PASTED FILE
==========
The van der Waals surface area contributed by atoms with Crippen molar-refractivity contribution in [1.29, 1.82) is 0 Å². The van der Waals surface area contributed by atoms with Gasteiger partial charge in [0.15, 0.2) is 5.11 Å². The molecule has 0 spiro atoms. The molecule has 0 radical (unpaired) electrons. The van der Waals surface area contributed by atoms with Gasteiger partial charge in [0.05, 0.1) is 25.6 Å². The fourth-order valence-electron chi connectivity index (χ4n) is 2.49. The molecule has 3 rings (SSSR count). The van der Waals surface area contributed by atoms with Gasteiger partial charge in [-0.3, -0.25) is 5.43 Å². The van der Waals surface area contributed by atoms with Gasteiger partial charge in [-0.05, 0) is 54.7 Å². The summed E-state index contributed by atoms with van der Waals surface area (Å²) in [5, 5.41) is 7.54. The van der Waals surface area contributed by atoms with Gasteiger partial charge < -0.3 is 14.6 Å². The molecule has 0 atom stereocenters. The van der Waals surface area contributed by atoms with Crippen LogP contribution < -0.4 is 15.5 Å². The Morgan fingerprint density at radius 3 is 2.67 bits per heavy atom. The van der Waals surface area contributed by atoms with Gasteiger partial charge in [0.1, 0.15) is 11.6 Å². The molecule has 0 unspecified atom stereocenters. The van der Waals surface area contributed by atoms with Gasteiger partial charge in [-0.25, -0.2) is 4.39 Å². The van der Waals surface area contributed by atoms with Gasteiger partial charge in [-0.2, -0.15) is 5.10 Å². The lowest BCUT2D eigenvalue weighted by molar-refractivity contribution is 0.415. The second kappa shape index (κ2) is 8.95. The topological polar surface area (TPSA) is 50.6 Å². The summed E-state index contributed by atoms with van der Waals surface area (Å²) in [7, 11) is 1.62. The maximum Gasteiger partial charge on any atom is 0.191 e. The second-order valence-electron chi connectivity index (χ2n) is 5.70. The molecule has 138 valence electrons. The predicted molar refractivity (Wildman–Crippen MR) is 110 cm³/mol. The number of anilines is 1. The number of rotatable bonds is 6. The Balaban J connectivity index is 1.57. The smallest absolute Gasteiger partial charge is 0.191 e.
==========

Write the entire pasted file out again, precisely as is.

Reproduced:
The van der Waals surface area contributed by atoms with Crippen molar-refractivity contribution in [1.29, 1.82) is 0 Å². The van der Waals surface area contributed by atoms with Gasteiger partial charge in [0.15, 0.2) is 5.11 Å². The molecule has 0 spiro atoms. The molecule has 0 radical (unpaired) electrons. The van der Waals surface area contributed by atoms with Gasteiger partial charge in [0.05, 0.1) is 25.6 Å². The fourth-order valence-electron chi connectivity index (χ4n) is 2.49. The molecule has 3 rings (SSSR count). The van der Waals surface area contributed by atoms with Gasteiger partial charge in [-0.3, -0.25) is 5.43 Å². The van der Waals surface area contributed by atoms with Gasteiger partial charge in [-0.05, 0) is 54.7 Å². The summed E-state index contributed by atoms with van der Waals surface area (Å²) in [5, 5.41) is 7.54. The van der Waals surface area contributed by atoms with Gasteiger partial charge < -0.3 is 14.6 Å². The molecule has 0 atom stereocenters. The van der Waals surface area contributed by atoms with Crippen LogP contribution < -0.4 is 15.5 Å². The Morgan fingerprint density at radius 3 is 2.67 bits per heavy atom. The van der Waals surface area contributed by atoms with Gasteiger partial charge in [0.1, 0.15) is 11.6 Å². The molecule has 0 unspecified atom stereocenters. The van der Waals surface area contributed by atoms with Gasteiger partial charge in [-0.25, -0.2) is 4.39 Å². The van der Waals surface area contributed by atoms with Gasteiger partial charge in [-0.2, -0.15) is 5.10 Å². The lowest BCUT2D eigenvalue weighted by molar-refractivity contribution is 0.415. The second kappa shape index (κ2) is 8.95. The topological polar surface area (TPSA) is 50.6 Å². The summed E-state index contributed by atoms with van der Waals surface area (Å²) in [7, 11) is 1.62. The maximum Gasteiger partial charge on any atom is 0.191 e. The second-order valence-electron chi connectivity index (χ2n) is 5.70. The molecule has 138 valence electrons. The predicted molar refractivity (Wildman–Crippen MR) is 110 cm³/mol. The number of anilines is 1. The number of rotatable bonds is 6. The Balaban J connectivity index is 1.57. The smallest absolute Gasteiger partial charge is 0.191 e.